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Appendix F

Color Names and RGB Codes

Alternate Formats
This Appendix (Word 6 Format)

Related Content
Standard Named Colors  |  Extended Named Colors  |  Cascading Style Sheet colors

Color Names and RGB Codes

This appendix explains the meaning and use of color names. Color names are text strings, such as white, blue, or fuchsia, that can be used--instead of the far less obvious hexadecimal RGB color codes--to specify the color for the text, window background, or background of a table cell. These names are divided into two categories: basic color names, defined as part of the HTML specification, and extended color names, which are not defined in the standard. Tables F.1 and F.2 list these colors alongside their RGB code equivalents. HTML documents that illustrate these colors are found on the supporting Web site, at URLs listed later. Most modern browsers (e.g., Navigator 3 and Internet Explorer 3 or later) support both sets of names. The appendix concludes with a brief description of the Microsoft Windows color palette, and its relationship to these named colors.

Note that these named colors can be used equally with HTML color assignment attributes (e.g., BGCOLOR) and cascading stylesheet declarations. Note also that all named colors are defined in terms of hexadecimal RGB color codes. We thus begin with a review of RGB color code specifications.

Hexadecimal Color Codes

In HTML (and also in CSS), colors are expressed as RGB codes, of the forms #RRGGBB or #RGB. In the form #RRGGBB, the strings RR, GG, and BB are the hexadecimal values of the red, green, and blue color intensity, in the range 0 (off) to FF (as bright as possible, equal to decimal 255). In the form #RGB, the single letters R, G, and B correspond to hexadecimal numbers in the range 0–F: The actual color intensities for the red, green, and blue are calculated by repeating these single hexadecimal digits. Thus, the color code #5F3 is converted into the full RGB color value #55FF33. In either case, many browsers will let you omit the hash (#) at the beginning of the color code, but it is safest to include this character, since it is then easy to search through the file for hashes, and find all the color codes.

You should note that the same color code will often produce slightly different colors on different computers, due to the differing qualities and properties of the displays. These problems are technical, and are due to the limited ability, on most personal computers, to compensate in software for the peculiarities of a particular monitor or graphics card. These problems should be solved in the next few years.

Basic Color Names

Table F.1 lists the 16 basic color names, alongside the equivalent RGB values. These colors are defined in the default Microsoft Windows colormap, and are consequently never dithered by 8-bit (256-color) Microsoft Windows systems. A document illustrating these color names can be retrieved from this Web site, at:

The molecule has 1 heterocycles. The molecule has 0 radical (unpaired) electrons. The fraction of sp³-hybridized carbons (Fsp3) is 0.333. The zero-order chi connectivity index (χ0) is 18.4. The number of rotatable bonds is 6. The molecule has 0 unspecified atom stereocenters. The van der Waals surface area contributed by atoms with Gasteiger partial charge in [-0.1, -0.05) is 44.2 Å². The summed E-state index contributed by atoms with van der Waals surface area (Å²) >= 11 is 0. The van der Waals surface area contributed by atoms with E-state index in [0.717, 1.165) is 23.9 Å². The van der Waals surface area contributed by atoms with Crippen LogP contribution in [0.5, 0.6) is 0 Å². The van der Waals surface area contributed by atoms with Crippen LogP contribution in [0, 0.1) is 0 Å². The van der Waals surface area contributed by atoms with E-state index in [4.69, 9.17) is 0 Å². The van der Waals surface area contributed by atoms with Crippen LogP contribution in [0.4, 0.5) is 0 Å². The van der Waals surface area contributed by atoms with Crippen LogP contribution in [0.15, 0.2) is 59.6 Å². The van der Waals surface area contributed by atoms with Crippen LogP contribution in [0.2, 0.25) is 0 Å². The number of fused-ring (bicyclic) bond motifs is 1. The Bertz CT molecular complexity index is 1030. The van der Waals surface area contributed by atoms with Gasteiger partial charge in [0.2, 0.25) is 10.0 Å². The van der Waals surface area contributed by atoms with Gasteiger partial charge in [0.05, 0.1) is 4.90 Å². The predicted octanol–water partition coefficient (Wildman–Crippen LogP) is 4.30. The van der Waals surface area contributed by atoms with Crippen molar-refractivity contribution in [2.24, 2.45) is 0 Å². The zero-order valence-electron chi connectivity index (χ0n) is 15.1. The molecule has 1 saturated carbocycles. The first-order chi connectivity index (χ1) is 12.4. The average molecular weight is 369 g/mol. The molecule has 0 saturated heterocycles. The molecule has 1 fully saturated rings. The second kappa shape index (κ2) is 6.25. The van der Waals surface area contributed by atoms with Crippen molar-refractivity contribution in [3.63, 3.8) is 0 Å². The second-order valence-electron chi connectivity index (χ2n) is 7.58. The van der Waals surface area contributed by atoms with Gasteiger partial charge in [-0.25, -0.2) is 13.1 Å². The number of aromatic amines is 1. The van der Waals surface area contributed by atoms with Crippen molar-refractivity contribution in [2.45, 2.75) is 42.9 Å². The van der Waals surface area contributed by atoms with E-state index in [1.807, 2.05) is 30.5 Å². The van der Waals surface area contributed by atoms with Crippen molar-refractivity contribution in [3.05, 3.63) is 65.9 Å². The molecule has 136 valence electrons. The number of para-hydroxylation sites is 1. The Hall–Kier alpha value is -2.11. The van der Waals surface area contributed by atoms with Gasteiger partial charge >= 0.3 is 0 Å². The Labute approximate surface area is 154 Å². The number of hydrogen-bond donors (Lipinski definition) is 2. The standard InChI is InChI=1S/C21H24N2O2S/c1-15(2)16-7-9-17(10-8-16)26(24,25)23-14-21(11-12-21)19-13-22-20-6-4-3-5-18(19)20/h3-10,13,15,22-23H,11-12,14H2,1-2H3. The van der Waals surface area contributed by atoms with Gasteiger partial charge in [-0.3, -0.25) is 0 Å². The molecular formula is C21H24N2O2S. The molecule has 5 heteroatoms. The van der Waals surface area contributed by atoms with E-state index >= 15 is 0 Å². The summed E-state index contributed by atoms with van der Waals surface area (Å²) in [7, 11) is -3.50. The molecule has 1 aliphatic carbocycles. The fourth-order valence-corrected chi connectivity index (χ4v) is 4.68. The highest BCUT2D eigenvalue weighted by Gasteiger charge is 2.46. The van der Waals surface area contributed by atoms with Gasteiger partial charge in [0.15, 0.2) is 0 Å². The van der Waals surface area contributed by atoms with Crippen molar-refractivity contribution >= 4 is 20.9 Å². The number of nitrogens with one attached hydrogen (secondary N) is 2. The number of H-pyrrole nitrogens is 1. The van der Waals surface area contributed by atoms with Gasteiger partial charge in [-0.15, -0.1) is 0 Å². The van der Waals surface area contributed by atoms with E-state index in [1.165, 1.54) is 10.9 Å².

Table F.1
The Sixteen Universal Color Names and Corresponding RGB Hex Codes -- color1.html

Extended Color Names

In addition to the 16 basic color names, Most browsers support an additional 124 values, taken largely from the UNIX X-Windows system default color palette--Table F.2 lists these names alongside the equivalent RGB codes. Note that most of these colors are not defined in the Microsoft Windows colormap, so that they are often dithered or otherwise replaced on 8-bit color displays.

Of course, having a name or RGB code is not terribly helpful, as neither gives a sense of what the color looks like. To help you in this regard, the supporting Web site contains a document that illustrates the colors in the extended color palette. This document is found at:

Table F.2
The 124 Colors of the Extended Color Names, and Corresponding RGB Hex Codes -- color2.html

Handling of Unknown Color Names

If an HTML color attribute (or a CSS color declaration) calls for a named color that is unknown to the browser displaying the document, the browser will assume that the string is an RGB color code, and will attempt to decode the string as red, green, and blue hex values. This can lead to extremely bizarre and unpredictable colors!

The Windows Colormap

The default Microsoft Windows colormap consists of the 16 colors defined in Table F.1, plus 216 additional colors defined by equally sampling each of the primary colors (red, green, and blue) in the interval 0 to 255, and mixing these colors together in all possible combinations. The "equal sampling" is accomplished by taking primary color intensities with values of:

Decimal 0 51 102 153 204 255 (multiples of decimal 51)
Hex 0 33 66 99 CC FF (multiples of hex 33)

These are simply the six numbers equally spaced between 0 and 255 (or 00 and FF). The total number of colors (216) is just the total numbers of ways these colors can be mixed: 6 (red) ´ 6 (green) ´ 6 (blue) =216.

There are no special names associated with the colors of the Windows colormap, other than for the 16 universal colors listed in Table F.1. However, because these colors are never dithered on Microsoft Windows systems with 8-bit color displays, this set is an ideal palette choice when creating Web graphics. In many graphics editing programs, this palette can be selected by choosing the "Windows colormap" as the default palette selection.

The HTML 4.0 Sourcebook © 1995-1998 by Ian S. Graham